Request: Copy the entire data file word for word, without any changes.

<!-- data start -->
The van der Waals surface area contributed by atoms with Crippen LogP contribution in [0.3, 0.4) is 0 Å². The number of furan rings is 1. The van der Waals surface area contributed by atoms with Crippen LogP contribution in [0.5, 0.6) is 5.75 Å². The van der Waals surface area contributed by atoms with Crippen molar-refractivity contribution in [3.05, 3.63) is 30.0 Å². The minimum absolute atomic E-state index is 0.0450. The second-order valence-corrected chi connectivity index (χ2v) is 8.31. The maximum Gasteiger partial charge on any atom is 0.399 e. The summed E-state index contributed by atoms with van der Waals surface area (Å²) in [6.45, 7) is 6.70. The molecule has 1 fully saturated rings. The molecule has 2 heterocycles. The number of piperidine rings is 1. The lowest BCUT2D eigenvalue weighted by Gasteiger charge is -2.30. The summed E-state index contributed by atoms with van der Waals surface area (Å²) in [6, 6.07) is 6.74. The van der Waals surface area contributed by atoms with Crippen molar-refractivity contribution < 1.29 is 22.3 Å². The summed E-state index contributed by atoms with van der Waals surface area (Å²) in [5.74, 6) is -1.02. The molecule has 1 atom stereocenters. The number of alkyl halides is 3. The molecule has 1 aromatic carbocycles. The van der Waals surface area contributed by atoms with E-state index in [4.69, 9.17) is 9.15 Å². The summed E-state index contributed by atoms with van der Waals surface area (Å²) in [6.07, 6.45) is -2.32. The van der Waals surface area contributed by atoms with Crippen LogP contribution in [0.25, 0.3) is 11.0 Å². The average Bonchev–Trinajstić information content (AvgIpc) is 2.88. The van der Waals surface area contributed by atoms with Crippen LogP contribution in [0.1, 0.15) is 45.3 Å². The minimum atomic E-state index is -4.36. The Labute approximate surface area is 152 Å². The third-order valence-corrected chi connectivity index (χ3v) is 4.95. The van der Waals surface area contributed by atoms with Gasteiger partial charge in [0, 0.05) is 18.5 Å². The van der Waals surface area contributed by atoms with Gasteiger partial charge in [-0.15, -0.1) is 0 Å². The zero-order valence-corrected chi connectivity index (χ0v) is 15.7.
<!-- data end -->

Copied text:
The van der Waals surface area contributed by atoms with Crippen LogP contribution in [0.3, 0.4) is 0 Å². The number of furan rings is 1. The van der Waals surface area contributed by atoms with Crippen LogP contribution in [0.5, 0.6) is 5.75 Å². The van der Waals surface area contributed by atoms with Crippen molar-refractivity contribution in [3.05, 3.63) is 30.0 Å². The minimum absolute atomic E-state index is 0.0450. The second-order valence-corrected chi connectivity index (χ2v) is 8.31. The maximum Gasteiger partial charge on any atom is 0.399 e. The summed E-state index contributed by atoms with van der Waals surface area (Å²) in [6.45, 7) is 6.70. The molecule has 1 fully saturated rings. The molecule has 2 heterocycles. The number of piperidine rings is 1. The lowest BCUT2D eigenvalue weighted by Gasteiger charge is -2.30. The summed E-state index contributed by atoms with van der Waals surface area (Å²) in [6, 6.07) is 6.74. The van der Waals surface area contributed by atoms with Crippen molar-refractivity contribution < 1.29 is 22.3 Å². The summed E-state index contributed by atoms with van der Waals surface area (Å²) in [5.74, 6) is -1.02. The molecule has 1 atom stereocenters. The number of alkyl halides is 3. The molecule has 1 aromatic carbocycles. The van der Waals surface area contributed by atoms with E-state index in [4.69, 9.17) is 9.15 Å². The summed E-state index contributed by atoms with van der Waals surface area (Å²) in [6.07, 6.45) is -2.32. The van der Waals surface area contributed by atoms with Crippen LogP contribution in [0.25, 0.3) is 11.0 Å². The average Bonchev–Trinajstić information content (AvgIpc) is 2.88. The van der Waals surface area contributed by atoms with Crippen LogP contribution in [0.1, 0.15) is 45.3 Å². The minimum atomic E-state index is -4.36. The Labute approximate surface area is 152 Å². The third-order valence-corrected chi connectivity index (χ3v) is 4.95. The van der Waals surface area contributed by atoms with Gasteiger partial charge in [0, 0.05) is 18.5 Å². The van der Waals surface area contributed by atoms with Gasteiger partial charge in [-0.15, -0.1) is 0 Å². The zero-order valence-corrected chi connectivity index (χ0v) is 15.7.